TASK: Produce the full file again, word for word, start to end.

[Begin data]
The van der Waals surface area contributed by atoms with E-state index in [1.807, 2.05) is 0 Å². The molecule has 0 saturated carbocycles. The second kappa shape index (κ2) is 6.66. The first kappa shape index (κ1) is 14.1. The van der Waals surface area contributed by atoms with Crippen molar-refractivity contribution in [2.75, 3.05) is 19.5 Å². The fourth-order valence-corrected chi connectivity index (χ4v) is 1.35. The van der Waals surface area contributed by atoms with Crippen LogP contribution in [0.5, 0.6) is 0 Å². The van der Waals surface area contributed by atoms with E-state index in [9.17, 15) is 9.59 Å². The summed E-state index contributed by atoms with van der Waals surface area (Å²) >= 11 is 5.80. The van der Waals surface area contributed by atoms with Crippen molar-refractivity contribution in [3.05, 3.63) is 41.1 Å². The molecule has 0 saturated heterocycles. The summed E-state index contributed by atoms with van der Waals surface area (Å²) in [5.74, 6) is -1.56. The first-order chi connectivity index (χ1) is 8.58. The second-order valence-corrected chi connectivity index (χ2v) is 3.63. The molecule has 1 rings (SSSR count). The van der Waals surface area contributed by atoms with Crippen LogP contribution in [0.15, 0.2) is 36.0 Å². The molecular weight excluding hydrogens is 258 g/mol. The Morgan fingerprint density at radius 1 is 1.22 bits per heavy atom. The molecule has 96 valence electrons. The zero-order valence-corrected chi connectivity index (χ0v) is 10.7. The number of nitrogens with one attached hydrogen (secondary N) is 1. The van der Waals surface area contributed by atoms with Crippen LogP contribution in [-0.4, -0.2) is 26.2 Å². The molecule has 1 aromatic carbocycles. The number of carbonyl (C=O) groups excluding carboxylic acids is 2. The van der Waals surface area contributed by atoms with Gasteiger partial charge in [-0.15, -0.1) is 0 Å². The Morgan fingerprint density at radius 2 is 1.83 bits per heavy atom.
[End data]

The van der Waals surface area contributed by atoms with E-state index in [1.807, 2.05) is 0 Å². The molecule has 0 saturated carbocycles. The second kappa shape index (κ2) is 6.66. The first kappa shape index (κ1) is 14.1. The van der Waals surface area contributed by atoms with Crippen molar-refractivity contribution in [2.75, 3.05) is 19.5 Å². The fourth-order valence-corrected chi connectivity index (χ4v) is 1.35. The van der Waals surface area contributed by atoms with Crippen LogP contribution in [0.5, 0.6) is 0 Å². The van der Waals surface area contributed by atoms with E-state index in [9.17, 15) is 9.59 Å². The summed E-state index contributed by atoms with van der Waals surface area (Å²) >= 11 is 5.80. The van der Waals surface area contributed by atoms with Crippen molar-refractivity contribution in [3.05, 3.63) is 41.1 Å². The molecule has 0 saturated heterocycles. The summed E-state index contributed by atoms with van der Waals surface area (Å²) in [5.74, 6) is -1.56. The first-order chi connectivity index (χ1) is 8.58. The second-order valence-corrected chi connectivity index (χ2v) is 3.63. The molecule has 1 rings (SSSR count). The van der Waals surface area contributed by atoms with Crippen LogP contribution in [0.15, 0.2) is 36.0 Å². The molecular weight excluding hydrogens is 258 g/mol. The Morgan fingerprint density at radius 1 is 1.22 bits per heavy atom. The molecule has 96 valence electrons. The zero-order valence-corrected chi connectivity index (χ0v) is 10.7. The number of nitrogens with one attached hydrogen (secondary N) is 1. The van der Waals surface area contributed by atoms with Crippen LogP contribution in [-0.4, -0.2) is 26.2 Å². The molecule has 1 aromatic carbocycles. The number of carbonyl (C=O) groups excluding carboxylic acids is 2. The van der Waals surface area contributed by atoms with Gasteiger partial charge in [-0.15, -0.1) is 0 Å². The Morgan fingerprint density at radius 2 is 1.83 bits per heavy atom.